Akshay Venkatesh, a renowned Indian-Australian mathematician, is one of four winners of mathematics’ prestigious Fields medal, known as the Nobel prize for mathematics.
The Fields medals are awarded every four years to the most promising mathematicians under the age of 40. The prize was inaugurated in 1932 at the request of Canadian mathematician John Charles Fields, who ran the 1924 Mathematics Congress in Toronto. Each winner receives a 15,000 Canadian-dollar cash prize. At least two, and preferably four people, are always honoured in the award ceremony.
36 years old Venkatesh, is currently teaching at Stanford University. He has won the Fields Medal for his profound contributions to an exceptionally broad range of subjects in mathematics. He was born in New Delhi and moved to Perth, Australia, with his parents when he was two years old.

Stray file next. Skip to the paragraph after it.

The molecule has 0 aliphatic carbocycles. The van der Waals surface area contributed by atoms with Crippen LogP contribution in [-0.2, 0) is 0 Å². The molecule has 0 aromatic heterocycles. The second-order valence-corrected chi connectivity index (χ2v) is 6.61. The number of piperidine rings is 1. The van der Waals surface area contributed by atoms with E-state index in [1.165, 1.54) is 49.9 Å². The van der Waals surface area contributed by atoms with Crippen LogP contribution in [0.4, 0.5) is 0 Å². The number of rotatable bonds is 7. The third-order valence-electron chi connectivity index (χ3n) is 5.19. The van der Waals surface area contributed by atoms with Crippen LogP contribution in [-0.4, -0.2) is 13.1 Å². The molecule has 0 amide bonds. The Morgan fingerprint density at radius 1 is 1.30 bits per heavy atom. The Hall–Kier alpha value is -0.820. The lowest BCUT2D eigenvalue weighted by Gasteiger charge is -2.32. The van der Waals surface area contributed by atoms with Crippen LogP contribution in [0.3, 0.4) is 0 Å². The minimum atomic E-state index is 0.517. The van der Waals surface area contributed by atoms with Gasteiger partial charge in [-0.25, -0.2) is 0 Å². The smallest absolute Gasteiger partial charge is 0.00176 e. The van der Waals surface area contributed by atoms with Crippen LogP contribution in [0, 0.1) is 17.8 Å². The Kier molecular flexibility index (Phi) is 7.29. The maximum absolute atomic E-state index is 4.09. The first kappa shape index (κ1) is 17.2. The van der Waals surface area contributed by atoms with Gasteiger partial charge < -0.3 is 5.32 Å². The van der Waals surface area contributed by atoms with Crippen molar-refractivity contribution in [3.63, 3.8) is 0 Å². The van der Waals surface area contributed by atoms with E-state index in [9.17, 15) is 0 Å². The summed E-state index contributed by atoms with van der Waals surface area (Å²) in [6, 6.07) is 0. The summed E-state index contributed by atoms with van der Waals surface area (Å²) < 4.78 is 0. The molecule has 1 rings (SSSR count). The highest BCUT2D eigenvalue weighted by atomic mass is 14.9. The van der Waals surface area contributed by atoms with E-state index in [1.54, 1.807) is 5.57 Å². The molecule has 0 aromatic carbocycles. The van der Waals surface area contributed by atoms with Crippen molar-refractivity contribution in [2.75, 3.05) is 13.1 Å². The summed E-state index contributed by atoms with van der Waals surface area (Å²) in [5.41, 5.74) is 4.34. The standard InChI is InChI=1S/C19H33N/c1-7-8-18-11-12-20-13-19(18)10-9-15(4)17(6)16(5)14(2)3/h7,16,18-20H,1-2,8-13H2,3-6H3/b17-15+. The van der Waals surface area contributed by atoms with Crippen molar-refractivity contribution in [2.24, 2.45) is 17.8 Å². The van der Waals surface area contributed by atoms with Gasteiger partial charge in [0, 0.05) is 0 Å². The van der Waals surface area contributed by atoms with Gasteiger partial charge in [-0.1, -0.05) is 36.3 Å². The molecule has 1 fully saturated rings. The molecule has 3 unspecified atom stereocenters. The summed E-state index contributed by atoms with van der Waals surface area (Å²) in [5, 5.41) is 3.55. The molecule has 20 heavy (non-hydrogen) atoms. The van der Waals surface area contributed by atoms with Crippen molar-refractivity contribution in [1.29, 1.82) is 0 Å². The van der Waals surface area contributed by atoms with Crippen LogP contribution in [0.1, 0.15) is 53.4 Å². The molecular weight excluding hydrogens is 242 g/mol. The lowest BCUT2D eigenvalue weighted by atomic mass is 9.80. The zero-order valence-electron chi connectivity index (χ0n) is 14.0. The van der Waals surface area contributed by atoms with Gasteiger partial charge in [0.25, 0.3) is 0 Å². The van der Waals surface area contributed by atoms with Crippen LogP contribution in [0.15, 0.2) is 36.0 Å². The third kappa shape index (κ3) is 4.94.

He participated in physics and math Olympiads — the premier international competitions for high school students — and won medals in the two subjects at ages 11 and 12, respectively.
He finished high school when he was 13 and went to the University of Western Australia, graduating with first class honours in mathematics in 1997, at the age of 16.
In 2002, he earned his PhD at the age of 20. Since then, he has gone from holding a post-doctoral position at MIT to becoming a Clay Research Fellow.
Venkatesh has worked at the highest level in number theory, arithmetic geometry, topology, automorphic forms and ergodic theory.